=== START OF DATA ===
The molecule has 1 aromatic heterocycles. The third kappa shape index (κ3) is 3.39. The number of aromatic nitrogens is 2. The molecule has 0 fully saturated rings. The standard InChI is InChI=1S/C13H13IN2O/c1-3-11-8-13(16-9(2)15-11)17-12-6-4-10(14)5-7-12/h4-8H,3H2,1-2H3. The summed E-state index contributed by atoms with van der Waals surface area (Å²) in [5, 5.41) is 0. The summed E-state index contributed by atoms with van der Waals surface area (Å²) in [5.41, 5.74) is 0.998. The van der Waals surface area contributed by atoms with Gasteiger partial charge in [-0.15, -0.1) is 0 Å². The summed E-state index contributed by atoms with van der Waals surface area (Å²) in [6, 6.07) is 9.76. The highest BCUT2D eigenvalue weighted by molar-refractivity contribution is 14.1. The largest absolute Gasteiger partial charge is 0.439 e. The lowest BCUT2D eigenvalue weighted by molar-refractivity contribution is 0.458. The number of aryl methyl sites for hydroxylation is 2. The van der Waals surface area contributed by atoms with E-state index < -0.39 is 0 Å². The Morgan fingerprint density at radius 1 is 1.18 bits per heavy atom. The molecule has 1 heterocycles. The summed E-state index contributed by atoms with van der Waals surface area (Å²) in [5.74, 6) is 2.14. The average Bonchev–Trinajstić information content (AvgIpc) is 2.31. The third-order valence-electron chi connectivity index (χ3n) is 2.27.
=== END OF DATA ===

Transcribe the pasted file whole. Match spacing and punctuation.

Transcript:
The molecule has 1 aromatic heterocycles. The third kappa shape index (κ3) is 3.39. The number of aromatic nitrogens is 2. The molecule has 0 fully saturated rings. The standard InChI is InChI=1S/C13H13IN2O/c1-3-11-8-13(16-9(2)15-11)17-12-6-4-10(14)5-7-12/h4-8H,3H2,1-2H3. The summed E-state index contributed by atoms with van der Waals surface area (Å²) in [5, 5.41) is 0. The summed E-state index contributed by atoms with van der Waals surface area (Å²) in [5.41, 5.74) is 0.998. The van der Waals surface area contributed by atoms with Gasteiger partial charge in [-0.15, -0.1) is 0 Å². The summed E-state index contributed by atoms with van der Waals surface area (Å²) in [6, 6.07) is 9.76. The highest BCUT2D eigenvalue weighted by molar-refractivity contribution is 14.1. The largest absolute Gasteiger partial charge is 0.439 e. The lowest BCUT2D eigenvalue weighted by molar-refractivity contribution is 0.458. The number of aryl methyl sites for hydroxylation is 2. The van der Waals surface area contributed by atoms with E-state index < -0.39 is 0 Å². The Morgan fingerprint density at radius 1 is 1.18 bits per heavy atom. The molecule has 1 heterocycles. The summed E-state index contributed by atoms with van der Waals surface area (Å²) in [5.74, 6) is 2.14. The average Bonchev–Trinajstić information content (AvgIpc) is 2.31. The third-order valence-electron chi connectivity index (χ3n) is 2.27.